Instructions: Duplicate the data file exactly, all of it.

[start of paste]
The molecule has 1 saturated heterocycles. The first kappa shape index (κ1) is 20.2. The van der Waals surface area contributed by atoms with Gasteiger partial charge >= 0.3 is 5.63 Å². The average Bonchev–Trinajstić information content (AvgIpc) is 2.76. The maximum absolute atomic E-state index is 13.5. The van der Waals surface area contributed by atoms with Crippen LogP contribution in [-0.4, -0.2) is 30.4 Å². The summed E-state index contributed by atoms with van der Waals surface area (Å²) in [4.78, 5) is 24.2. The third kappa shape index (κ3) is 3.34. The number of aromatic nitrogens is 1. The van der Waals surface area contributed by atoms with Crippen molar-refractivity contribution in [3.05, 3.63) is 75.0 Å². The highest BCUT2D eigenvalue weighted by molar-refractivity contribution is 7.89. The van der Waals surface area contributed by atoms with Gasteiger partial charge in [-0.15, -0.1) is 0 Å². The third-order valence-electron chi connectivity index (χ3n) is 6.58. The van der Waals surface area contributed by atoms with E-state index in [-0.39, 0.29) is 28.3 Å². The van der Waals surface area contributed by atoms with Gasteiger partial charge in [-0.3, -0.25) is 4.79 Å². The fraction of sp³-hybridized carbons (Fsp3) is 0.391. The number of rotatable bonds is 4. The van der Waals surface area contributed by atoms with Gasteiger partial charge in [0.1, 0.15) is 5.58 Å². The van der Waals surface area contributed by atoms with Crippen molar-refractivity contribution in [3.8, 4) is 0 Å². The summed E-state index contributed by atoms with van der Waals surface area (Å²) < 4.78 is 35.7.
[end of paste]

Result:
The molecule has 1 saturated heterocycles. The first kappa shape index (κ1) is 20.2. The van der Waals surface area contributed by atoms with Gasteiger partial charge >= 0.3 is 5.63 Å². The average Bonchev–Trinajstić information content (AvgIpc) is 2.76. The maximum absolute atomic E-state index is 13.5. The van der Waals surface area contributed by atoms with Crippen LogP contribution in [-0.4, -0.2) is 30.4 Å². The summed E-state index contributed by atoms with van der Waals surface area (Å²) in [4.78, 5) is 24.2. The third kappa shape index (κ3) is 3.34. The number of aromatic nitrogens is 1. The van der Waals surface area contributed by atoms with Crippen molar-refractivity contribution in [3.05, 3.63) is 75.0 Å². The highest BCUT2D eigenvalue weighted by molar-refractivity contribution is 7.89. The van der Waals surface area contributed by atoms with Gasteiger partial charge in [-0.15, -0.1) is 0 Å². The third-order valence-electron chi connectivity index (χ3n) is 6.58. The van der Waals surface area contributed by atoms with E-state index in [-0.39, 0.29) is 28.3 Å². The van der Waals surface area contributed by atoms with Gasteiger partial charge in [-0.3, -0.25) is 4.79 Å². The fraction of sp³-hybridized carbons (Fsp3) is 0.391. The number of rotatable bonds is 4. The van der Waals surface area contributed by atoms with Gasteiger partial charge in [0.1, 0.15) is 5.58 Å². The van der Waals surface area contributed by atoms with Crippen molar-refractivity contribution in [3.8, 4) is 0 Å². The summed E-state index contributed by atoms with van der Waals surface area (Å²) < 4.78 is 35.7.